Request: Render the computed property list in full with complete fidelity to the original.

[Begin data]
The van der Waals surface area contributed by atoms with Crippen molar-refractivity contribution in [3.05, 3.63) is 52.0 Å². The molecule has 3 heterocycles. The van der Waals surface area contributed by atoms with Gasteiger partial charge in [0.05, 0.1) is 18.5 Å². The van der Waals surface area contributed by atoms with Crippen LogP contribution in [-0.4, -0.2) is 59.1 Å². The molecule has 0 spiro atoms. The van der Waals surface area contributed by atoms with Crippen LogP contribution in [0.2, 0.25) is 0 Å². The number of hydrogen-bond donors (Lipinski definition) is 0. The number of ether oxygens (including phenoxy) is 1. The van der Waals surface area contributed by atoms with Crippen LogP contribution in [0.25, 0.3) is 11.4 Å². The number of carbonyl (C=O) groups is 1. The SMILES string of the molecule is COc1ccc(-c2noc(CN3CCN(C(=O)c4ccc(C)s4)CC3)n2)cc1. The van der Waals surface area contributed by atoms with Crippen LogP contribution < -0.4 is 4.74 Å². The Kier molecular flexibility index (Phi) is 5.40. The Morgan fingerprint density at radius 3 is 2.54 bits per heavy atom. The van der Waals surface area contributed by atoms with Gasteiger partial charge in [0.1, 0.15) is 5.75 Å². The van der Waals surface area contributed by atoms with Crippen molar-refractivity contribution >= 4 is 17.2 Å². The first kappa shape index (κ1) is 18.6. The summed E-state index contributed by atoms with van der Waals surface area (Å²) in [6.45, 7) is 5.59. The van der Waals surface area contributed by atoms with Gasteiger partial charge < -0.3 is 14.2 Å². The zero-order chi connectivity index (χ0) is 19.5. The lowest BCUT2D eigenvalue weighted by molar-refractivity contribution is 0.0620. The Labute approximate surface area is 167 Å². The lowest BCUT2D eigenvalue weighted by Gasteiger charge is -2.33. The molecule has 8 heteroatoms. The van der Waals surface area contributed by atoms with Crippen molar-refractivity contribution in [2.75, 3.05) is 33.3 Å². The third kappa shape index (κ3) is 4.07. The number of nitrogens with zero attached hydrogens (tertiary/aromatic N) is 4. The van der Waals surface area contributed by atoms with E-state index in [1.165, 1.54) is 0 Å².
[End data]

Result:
The van der Waals surface area contributed by atoms with Crippen molar-refractivity contribution in [3.05, 3.63) is 52.0 Å². The molecule has 3 heterocycles. The van der Waals surface area contributed by atoms with Gasteiger partial charge in [0.05, 0.1) is 18.5 Å². The van der Waals surface area contributed by atoms with Crippen LogP contribution in [-0.4, -0.2) is 59.1 Å². The molecule has 0 spiro atoms. The van der Waals surface area contributed by atoms with Crippen LogP contribution in [0.2, 0.25) is 0 Å². The number of hydrogen-bond donors (Lipinski definition) is 0. The number of ether oxygens (including phenoxy) is 1. The van der Waals surface area contributed by atoms with Crippen LogP contribution in [0.25, 0.3) is 11.4 Å². The number of carbonyl (C=O) groups is 1. The SMILES string of the molecule is COc1ccc(-c2noc(CN3CCN(C(=O)c4ccc(C)s4)CC3)n2)cc1. The van der Waals surface area contributed by atoms with Crippen LogP contribution < -0.4 is 4.74 Å². The Kier molecular flexibility index (Phi) is 5.40. The Morgan fingerprint density at radius 3 is 2.54 bits per heavy atom. The van der Waals surface area contributed by atoms with Gasteiger partial charge in [0.1, 0.15) is 5.75 Å². The van der Waals surface area contributed by atoms with Crippen molar-refractivity contribution >= 4 is 17.2 Å². The first kappa shape index (κ1) is 18.6. The summed E-state index contributed by atoms with van der Waals surface area (Å²) in [6.45, 7) is 5.59. The van der Waals surface area contributed by atoms with Gasteiger partial charge < -0.3 is 14.2 Å². The zero-order chi connectivity index (χ0) is 19.5. The lowest BCUT2D eigenvalue weighted by molar-refractivity contribution is 0.0620. The Labute approximate surface area is 167 Å². The lowest BCUT2D eigenvalue weighted by Gasteiger charge is -2.33. The molecule has 8 heteroatoms. The van der Waals surface area contributed by atoms with Crippen molar-refractivity contribution in [2.75, 3.05) is 33.3 Å². The third kappa shape index (κ3) is 4.07. The number of nitrogens with zero attached hydrogens (tertiary/aromatic N) is 4. The van der Waals surface area contributed by atoms with E-state index in [1.165, 1.54) is 0 Å².